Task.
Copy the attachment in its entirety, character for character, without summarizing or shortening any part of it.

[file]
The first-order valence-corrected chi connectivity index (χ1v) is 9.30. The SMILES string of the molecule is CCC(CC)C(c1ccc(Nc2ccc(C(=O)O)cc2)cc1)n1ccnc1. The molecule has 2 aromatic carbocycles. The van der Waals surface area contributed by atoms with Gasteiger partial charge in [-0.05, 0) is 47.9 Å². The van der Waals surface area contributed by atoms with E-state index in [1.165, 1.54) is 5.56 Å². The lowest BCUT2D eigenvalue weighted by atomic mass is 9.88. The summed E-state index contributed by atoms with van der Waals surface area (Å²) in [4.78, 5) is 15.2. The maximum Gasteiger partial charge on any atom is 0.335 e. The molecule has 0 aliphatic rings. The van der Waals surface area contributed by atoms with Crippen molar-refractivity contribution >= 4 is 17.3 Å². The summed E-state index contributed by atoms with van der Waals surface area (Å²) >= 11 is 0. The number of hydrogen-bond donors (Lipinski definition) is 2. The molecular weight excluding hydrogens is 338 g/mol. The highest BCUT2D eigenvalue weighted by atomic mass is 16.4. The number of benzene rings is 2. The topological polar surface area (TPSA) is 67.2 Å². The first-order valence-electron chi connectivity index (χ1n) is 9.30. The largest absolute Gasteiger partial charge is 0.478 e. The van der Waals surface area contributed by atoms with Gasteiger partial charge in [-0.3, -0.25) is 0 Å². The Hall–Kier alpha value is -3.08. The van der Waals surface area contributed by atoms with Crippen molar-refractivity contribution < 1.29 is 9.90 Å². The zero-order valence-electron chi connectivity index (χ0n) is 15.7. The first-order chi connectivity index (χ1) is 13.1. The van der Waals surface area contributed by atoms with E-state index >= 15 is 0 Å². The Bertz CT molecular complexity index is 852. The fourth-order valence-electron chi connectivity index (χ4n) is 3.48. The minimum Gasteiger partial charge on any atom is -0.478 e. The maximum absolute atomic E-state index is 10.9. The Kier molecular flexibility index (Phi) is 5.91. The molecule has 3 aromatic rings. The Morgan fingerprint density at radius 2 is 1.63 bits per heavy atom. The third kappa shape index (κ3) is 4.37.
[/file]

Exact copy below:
The first-order valence-corrected chi connectivity index (χ1v) is 9.30. The SMILES string of the molecule is CCC(CC)C(c1ccc(Nc2ccc(C(=O)O)cc2)cc1)n1ccnc1. The molecule has 2 aromatic carbocycles. The van der Waals surface area contributed by atoms with Gasteiger partial charge in [-0.05, 0) is 47.9 Å². The van der Waals surface area contributed by atoms with E-state index in [1.165, 1.54) is 5.56 Å². The lowest BCUT2D eigenvalue weighted by atomic mass is 9.88. The summed E-state index contributed by atoms with van der Waals surface area (Å²) in [4.78, 5) is 15.2. The maximum Gasteiger partial charge on any atom is 0.335 e. The molecule has 0 aliphatic rings. The van der Waals surface area contributed by atoms with Crippen molar-refractivity contribution >= 4 is 17.3 Å². The summed E-state index contributed by atoms with van der Waals surface area (Å²) >= 11 is 0. The number of hydrogen-bond donors (Lipinski definition) is 2. The molecular weight excluding hydrogens is 338 g/mol. The highest BCUT2D eigenvalue weighted by atomic mass is 16.4. The number of benzene rings is 2. The topological polar surface area (TPSA) is 67.2 Å². The first-order valence-electron chi connectivity index (χ1n) is 9.30. The largest absolute Gasteiger partial charge is 0.478 e. The van der Waals surface area contributed by atoms with Gasteiger partial charge in [-0.3, -0.25) is 0 Å². The Hall–Kier alpha value is -3.08. The van der Waals surface area contributed by atoms with Crippen molar-refractivity contribution < 1.29 is 9.90 Å². The zero-order valence-electron chi connectivity index (χ0n) is 15.7. The first-order chi connectivity index (χ1) is 13.1. The van der Waals surface area contributed by atoms with E-state index >= 15 is 0 Å². The Bertz CT molecular complexity index is 852. The fourth-order valence-electron chi connectivity index (χ4n) is 3.48. The minimum Gasteiger partial charge on any atom is -0.478 e. The maximum absolute atomic E-state index is 10.9. The Kier molecular flexibility index (Phi) is 5.91. The molecule has 3 aromatic rings. The Morgan fingerprint density at radius 2 is 1.63 bits per heavy atom. The third kappa shape index (κ3) is 4.37.